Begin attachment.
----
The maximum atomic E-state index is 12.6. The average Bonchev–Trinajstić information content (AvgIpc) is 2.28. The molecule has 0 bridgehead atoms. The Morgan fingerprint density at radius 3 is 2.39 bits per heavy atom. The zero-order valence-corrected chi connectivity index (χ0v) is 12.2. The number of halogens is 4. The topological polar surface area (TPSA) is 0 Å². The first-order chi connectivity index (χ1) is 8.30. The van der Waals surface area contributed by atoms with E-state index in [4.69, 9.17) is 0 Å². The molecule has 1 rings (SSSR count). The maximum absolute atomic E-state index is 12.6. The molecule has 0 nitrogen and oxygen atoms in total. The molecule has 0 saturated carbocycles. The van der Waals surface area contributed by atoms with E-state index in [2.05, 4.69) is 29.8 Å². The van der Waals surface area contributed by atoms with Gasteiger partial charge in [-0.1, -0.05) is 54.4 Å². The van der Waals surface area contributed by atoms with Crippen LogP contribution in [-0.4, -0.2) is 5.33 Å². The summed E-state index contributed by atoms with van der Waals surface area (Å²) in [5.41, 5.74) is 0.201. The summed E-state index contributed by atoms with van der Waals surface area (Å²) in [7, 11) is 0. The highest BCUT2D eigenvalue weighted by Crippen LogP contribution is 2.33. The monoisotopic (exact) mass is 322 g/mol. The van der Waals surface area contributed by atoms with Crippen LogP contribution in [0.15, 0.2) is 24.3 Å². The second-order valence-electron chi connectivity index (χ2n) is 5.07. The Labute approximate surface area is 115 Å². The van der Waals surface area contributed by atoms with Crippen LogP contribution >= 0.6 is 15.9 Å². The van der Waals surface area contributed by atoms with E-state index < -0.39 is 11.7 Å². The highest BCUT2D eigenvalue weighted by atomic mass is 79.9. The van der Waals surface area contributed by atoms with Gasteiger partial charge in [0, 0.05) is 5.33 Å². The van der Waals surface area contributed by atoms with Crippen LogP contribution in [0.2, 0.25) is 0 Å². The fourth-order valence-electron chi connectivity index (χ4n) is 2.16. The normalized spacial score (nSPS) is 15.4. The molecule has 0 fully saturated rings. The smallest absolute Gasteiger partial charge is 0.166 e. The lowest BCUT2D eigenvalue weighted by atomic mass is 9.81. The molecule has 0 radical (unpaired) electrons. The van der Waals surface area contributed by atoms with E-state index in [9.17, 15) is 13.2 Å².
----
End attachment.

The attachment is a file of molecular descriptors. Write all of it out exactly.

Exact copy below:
The maximum atomic E-state index is 12.6. The average Bonchev–Trinajstić information content (AvgIpc) is 2.28. The molecule has 0 bridgehead atoms. The Morgan fingerprint density at radius 3 is 2.39 bits per heavy atom. The zero-order valence-corrected chi connectivity index (χ0v) is 12.2. The number of halogens is 4. The topological polar surface area (TPSA) is 0 Å². The first-order chi connectivity index (χ1) is 8.30. The van der Waals surface area contributed by atoms with E-state index in [4.69, 9.17) is 0 Å². The molecule has 1 rings (SSSR count). The maximum absolute atomic E-state index is 12.6. The molecule has 0 nitrogen and oxygen atoms in total. The molecule has 0 saturated carbocycles. The van der Waals surface area contributed by atoms with E-state index in [2.05, 4.69) is 29.8 Å². The van der Waals surface area contributed by atoms with Gasteiger partial charge in [-0.1, -0.05) is 54.4 Å². The van der Waals surface area contributed by atoms with Crippen LogP contribution in [-0.4, -0.2) is 5.33 Å². The summed E-state index contributed by atoms with van der Waals surface area (Å²) in [5.41, 5.74) is 0.201. The summed E-state index contributed by atoms with van der Waals surface area (Å²) in [7, 11) is 0. The highest BCUT2D eigenvalue weighted by Crippen LogP contribution is 2.33. The monoisotopic (exact) mass is 322 g/mol. The van der Waals surface area contributed by atoms with Crippen LogP contribution in [0.15, 0.2) is 24.3 Å². The second-order valence-electron chi connectivity index (χ2n) is 5.07. The Labute approximate surface area is 115 Å². The van der Waals surface area contributed by atoms with Crippen LogP contribution >= 0.6 is 15.9 Å². The van der Waals surface area contributed by atoms with E-state index < -0.39 is 11.7 Å². The highest BCUT2D eigenvalue weighted by atomic mass is 79.9. The van der Waals surface area contributed by atoms with Gasteiger partial charge in [0, 0.05) is 5.33 Å². The van der Waals surface area contributed by atoms with Crippen LogP contribution in [0.2, 0.25) is 0 Å². The fourth-order valence-electron chi connectivity index (χ4n) is 2.16. The normalized spacial score (nSPS) is 15.4. The molecule has 0 fully saturated rings. The smallest absolute Gasteiger partial charge is 0.166 e. The lowest BCUT2D eigenvalue weighted by atomic mass is 9.81. The molecule has 0 radical (unpaired) electrons. The van der Waals surface area contributed by atoms with E-state index in [9.17, 15) is 13.2 Å².